Here are the slides for a presentation I’m delivering via videoconference this morning to a large gathering in Zurich, Switzerland. It’s entitled, “Why Social Media are Essential to the Future of Healthcare,” and it led me to develop a 36th thesis that may work its way into future presentations.
If you follow the Tweetstream from Jacqueline Fackeldey (@FackeldeyFinds) you may not get a lot from it (unless you’re one of my new friends from the Netherlands) because she mostly tweets in Dutch. But when I attended ReShape09 in Nijmegen, I had a nice opportunity to chat (in English) with this advocate of what she calls “human to human marketing.” When she used the phrase that is the title for this post, I thought it would be great to have her talk about it on camera and share it with the SMUGgles:
Dr. Bloem is doing some interesting work with ParkinsonNet, being piloted in Holland but planning to grow internationally. I see some strong parallels between this and the work Dr. Victor Montori is doing at Mayo Clinic with diabetes patients.
When I first named our august institution of social media higher education, calling it Social Media University, Global was a bit of overstatement. Yes, through the world-wide Web it did have the potential for global reach, and I did already have some visitors from other continents, but clearly our institutional naming (and my self-designation as “Chancellor”) was, as the English say, “cheeky.”
Over the ensuing months the “G” became more deserved, or at least less ridiculous, as we reached the point at which we had SMUGgles from every continent (except Antarctica). We have continued to grow, with now more than 700 people having joined the SMUG group in Facebook.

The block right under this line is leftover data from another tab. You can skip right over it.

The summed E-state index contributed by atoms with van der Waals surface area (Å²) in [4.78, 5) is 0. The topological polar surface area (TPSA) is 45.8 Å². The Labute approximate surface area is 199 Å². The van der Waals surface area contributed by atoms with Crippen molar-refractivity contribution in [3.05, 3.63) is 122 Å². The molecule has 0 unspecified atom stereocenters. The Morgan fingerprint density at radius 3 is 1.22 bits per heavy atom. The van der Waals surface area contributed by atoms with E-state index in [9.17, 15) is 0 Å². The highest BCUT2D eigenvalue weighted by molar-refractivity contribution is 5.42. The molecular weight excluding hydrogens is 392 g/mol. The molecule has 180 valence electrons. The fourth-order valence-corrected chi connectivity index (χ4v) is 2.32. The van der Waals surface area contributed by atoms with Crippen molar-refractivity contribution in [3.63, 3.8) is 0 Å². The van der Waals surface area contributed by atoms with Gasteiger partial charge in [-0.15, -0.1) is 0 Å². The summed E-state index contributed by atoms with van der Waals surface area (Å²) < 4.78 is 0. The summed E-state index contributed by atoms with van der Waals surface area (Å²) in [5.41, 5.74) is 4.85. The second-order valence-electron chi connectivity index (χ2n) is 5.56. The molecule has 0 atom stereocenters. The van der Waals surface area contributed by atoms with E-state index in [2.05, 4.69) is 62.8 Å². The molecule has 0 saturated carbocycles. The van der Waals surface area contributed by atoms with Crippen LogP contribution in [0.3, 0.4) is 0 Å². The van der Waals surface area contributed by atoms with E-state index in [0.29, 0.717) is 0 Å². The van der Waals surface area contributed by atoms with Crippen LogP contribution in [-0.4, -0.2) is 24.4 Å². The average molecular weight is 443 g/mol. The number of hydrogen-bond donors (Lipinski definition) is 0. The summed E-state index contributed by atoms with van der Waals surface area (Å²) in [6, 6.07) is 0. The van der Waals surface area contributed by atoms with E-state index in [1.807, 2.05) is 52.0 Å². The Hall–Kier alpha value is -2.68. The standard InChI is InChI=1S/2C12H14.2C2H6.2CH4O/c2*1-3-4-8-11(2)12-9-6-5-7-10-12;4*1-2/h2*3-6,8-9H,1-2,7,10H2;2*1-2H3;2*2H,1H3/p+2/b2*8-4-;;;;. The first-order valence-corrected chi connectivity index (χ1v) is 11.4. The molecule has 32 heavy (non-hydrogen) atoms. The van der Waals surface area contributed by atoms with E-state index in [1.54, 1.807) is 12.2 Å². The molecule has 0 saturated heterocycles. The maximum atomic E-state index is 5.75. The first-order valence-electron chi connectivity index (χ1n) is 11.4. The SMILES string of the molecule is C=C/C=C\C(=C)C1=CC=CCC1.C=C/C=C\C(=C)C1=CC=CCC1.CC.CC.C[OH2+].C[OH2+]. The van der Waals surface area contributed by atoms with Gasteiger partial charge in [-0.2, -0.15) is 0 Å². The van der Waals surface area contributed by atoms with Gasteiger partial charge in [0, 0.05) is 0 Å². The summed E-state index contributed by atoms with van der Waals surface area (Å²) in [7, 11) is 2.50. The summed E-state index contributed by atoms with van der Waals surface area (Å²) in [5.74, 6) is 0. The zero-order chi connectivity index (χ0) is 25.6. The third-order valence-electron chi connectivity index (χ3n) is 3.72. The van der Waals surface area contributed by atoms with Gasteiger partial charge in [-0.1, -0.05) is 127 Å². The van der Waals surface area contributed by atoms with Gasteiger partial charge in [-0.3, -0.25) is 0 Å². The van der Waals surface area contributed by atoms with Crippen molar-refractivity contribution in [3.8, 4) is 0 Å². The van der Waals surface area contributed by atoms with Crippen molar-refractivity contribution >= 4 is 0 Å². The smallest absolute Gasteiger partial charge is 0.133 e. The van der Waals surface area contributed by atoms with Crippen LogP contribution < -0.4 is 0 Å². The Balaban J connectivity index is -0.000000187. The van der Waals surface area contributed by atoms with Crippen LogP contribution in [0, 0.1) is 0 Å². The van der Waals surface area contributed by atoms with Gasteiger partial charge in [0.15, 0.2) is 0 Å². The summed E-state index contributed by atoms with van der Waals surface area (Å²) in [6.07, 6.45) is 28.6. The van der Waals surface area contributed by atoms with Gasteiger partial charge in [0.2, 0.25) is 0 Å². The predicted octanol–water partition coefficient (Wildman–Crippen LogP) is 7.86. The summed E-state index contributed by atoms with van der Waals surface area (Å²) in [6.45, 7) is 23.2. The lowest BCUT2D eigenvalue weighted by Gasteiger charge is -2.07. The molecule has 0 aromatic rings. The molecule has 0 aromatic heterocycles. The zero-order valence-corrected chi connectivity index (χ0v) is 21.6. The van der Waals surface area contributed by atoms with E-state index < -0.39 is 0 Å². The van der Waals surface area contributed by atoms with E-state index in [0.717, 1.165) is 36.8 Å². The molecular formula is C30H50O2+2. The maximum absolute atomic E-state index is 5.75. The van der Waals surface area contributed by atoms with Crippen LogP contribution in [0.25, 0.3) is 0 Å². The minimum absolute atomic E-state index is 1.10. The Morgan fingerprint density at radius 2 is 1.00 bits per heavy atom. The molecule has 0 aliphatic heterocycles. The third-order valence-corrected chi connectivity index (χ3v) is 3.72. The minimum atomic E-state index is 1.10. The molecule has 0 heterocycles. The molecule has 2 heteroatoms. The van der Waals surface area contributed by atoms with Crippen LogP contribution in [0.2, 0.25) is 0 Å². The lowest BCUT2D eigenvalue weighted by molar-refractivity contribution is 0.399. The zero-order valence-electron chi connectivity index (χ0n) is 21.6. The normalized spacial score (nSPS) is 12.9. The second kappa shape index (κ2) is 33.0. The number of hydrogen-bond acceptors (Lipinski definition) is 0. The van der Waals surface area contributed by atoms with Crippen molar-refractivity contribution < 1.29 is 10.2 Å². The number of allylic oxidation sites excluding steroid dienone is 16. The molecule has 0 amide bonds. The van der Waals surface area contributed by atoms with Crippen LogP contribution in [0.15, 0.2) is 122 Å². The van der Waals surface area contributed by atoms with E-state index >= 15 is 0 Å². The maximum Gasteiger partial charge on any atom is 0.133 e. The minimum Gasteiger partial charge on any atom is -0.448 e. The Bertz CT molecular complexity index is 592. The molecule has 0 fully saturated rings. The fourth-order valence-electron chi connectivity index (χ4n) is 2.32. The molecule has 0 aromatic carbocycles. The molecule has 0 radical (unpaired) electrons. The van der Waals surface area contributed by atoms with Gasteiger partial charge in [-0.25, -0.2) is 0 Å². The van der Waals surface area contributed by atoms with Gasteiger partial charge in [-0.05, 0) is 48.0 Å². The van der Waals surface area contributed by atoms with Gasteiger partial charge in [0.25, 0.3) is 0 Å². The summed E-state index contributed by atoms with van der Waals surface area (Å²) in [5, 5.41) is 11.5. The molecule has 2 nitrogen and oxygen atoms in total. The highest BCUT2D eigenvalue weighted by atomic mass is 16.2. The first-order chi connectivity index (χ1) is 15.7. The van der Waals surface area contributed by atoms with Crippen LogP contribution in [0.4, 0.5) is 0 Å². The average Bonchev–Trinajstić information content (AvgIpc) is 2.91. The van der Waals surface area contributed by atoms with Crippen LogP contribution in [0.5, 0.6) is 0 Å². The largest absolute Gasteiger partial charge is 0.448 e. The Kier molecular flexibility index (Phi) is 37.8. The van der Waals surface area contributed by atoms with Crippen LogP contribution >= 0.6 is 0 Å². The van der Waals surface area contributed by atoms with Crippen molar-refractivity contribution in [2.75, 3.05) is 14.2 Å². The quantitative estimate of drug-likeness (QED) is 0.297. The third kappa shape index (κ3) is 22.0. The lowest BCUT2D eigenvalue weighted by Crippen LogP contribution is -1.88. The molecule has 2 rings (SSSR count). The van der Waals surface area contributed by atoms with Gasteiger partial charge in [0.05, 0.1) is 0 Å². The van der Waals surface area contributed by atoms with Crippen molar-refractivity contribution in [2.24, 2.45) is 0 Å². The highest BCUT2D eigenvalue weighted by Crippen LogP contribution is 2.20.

But it’s one thing to have a global reach via the Web; it’s another to personally visit other parts of the world. Starting tomorrow, SMUG will officially become a little more global in reality, as I am at the airport in Rochester right now traveling to the Netherlands for two presentations. I will be arriving in Amsterdam at 9 a.m. Sunday morning and taking a train to Nijmegen, where I will participate in a series of events led by Lucien Engelen, including Reshape09 and the Health 2.0 Challenge. On Thursday we will go back to Amsterdam, where I will be presenting at the first international E-Mental Health Summit, and then I’m spending the night in London, where I will be visiting British media on Friday morning before returning to Minneapolis.
I look forward to an interesting adventure, and will be regularly reporting on the events here and via Twitter if you follow me.
If any of you have tips for international travel, or about the places I’m visiting, I would appreciate any guidance.
The organizers of these conferences have set up an interesting contest, called the Dutch Open Health 2.0 Challenge, that will run during that week, from Oct. 12 to 15, with winners announced Oct. 16. They have a catchy video to introduce it:
This is one of those “need not be present to win” contests. I’m helping to organize a Mayo team, and looking forward to getting the full details on Oct. 12. Meanwhile, check out the challenge and consider entering a team of your own!